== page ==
The rise of the
Internet requires a
his model of
computers were in
their infancy. The
Internet was a
mainly to exchange
mail and files.
Nothing like the
September + October 2011
But “social” is more than just
online networking sites. Wikipedia
and its variants, Threadless (a
crowdsourced design service), and
open source software projects
are also social. Indeed, social has
become a component in most networked services. Modern search
algorithms, collaborative filtering,
and crowdsourcing are all inherently social, relying on “the wisdom of crowds” to create value.
Physical. Of course, the physical
world has been here all along; it’s
just taken a while to see how it will
connect to form what Kevin Ashton
calls an “Internet of Things.”
In terms of Convergence 2.0,
“physical” means providing con-
textual information such as the
• Location: Mapping information
and descriptions of places. Where
am I? What’s around me?
• Participants: Identity and relationship information. Who am I with?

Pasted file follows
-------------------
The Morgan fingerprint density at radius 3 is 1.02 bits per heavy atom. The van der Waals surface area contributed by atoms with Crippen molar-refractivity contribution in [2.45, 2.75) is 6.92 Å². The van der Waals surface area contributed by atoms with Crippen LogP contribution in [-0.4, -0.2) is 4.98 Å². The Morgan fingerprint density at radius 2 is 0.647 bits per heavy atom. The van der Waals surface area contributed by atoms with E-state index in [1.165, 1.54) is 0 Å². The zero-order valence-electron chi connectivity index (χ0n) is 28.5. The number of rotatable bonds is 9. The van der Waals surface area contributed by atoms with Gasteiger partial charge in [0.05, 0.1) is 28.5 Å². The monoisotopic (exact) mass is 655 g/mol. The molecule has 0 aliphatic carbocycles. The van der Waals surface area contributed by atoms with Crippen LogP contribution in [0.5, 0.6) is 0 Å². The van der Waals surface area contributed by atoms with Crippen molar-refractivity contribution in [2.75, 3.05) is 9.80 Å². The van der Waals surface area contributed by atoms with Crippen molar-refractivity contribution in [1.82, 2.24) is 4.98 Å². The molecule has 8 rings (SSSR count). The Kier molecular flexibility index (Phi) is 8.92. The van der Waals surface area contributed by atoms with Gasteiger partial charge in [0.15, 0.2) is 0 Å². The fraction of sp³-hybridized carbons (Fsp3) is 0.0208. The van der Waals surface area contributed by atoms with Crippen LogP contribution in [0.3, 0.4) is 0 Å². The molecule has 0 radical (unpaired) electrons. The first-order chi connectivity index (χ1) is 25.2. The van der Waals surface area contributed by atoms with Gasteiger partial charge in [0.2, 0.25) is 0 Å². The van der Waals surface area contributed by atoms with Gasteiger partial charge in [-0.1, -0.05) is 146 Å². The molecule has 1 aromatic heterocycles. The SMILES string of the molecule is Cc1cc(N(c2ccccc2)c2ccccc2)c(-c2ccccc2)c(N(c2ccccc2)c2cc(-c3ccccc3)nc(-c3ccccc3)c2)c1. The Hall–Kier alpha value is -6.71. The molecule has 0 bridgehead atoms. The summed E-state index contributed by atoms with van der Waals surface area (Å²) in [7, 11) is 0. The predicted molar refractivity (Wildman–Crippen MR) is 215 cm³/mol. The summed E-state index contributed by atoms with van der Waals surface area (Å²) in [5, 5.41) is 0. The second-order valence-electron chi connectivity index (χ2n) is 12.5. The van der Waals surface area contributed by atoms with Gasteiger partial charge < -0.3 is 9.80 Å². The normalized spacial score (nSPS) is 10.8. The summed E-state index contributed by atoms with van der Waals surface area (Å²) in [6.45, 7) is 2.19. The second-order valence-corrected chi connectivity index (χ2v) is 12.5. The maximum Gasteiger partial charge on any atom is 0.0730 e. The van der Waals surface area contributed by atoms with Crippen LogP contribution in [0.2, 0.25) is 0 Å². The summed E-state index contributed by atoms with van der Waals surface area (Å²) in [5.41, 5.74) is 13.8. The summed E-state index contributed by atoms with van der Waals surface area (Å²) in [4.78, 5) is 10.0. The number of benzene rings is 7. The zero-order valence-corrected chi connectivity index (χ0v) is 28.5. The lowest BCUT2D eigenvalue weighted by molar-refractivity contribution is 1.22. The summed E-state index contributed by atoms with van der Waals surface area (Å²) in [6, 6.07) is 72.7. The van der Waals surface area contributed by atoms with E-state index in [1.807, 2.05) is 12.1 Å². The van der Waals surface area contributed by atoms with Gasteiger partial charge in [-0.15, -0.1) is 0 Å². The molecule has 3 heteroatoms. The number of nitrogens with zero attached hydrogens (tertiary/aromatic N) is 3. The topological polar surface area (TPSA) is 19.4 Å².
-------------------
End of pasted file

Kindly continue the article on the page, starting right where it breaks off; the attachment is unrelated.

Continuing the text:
• Activity: Information about the
process and current stage of activities. What are we doing?
• Goals: Information about one’s
intentions and interests. Why are
we doing this?
• Time: Information about one’s
calendar and commitments. When
is it happening? [ 11]
Physical also means providing
meta-data, and deep descrip-
tions—about the things around
us so that we can understand our
context. Much of this contextual
information will come from a
network of sensors around us, on
us, and in us that measure things
such as location, motion, energy
use, temperature, humidity, and a
wide range of biomarkers.
Convergence 2.0 in Mind
Both convergence models also have
practical value for product manag-
ers and designers; they can help
us generate options and identify
opportunities we might otherwise
overlook. They also suggest a
checklist: How does the application
we’re designing (or redesigning)
relate to the convergence of the
publishing, broadcasting, and com-
puting industries? How does it take
advantage of text, rich media, and
interactivity? And how does it con-
nect with network services, social
networks, and the physical world?
Where does integration yield inno-
vation, difference, and value?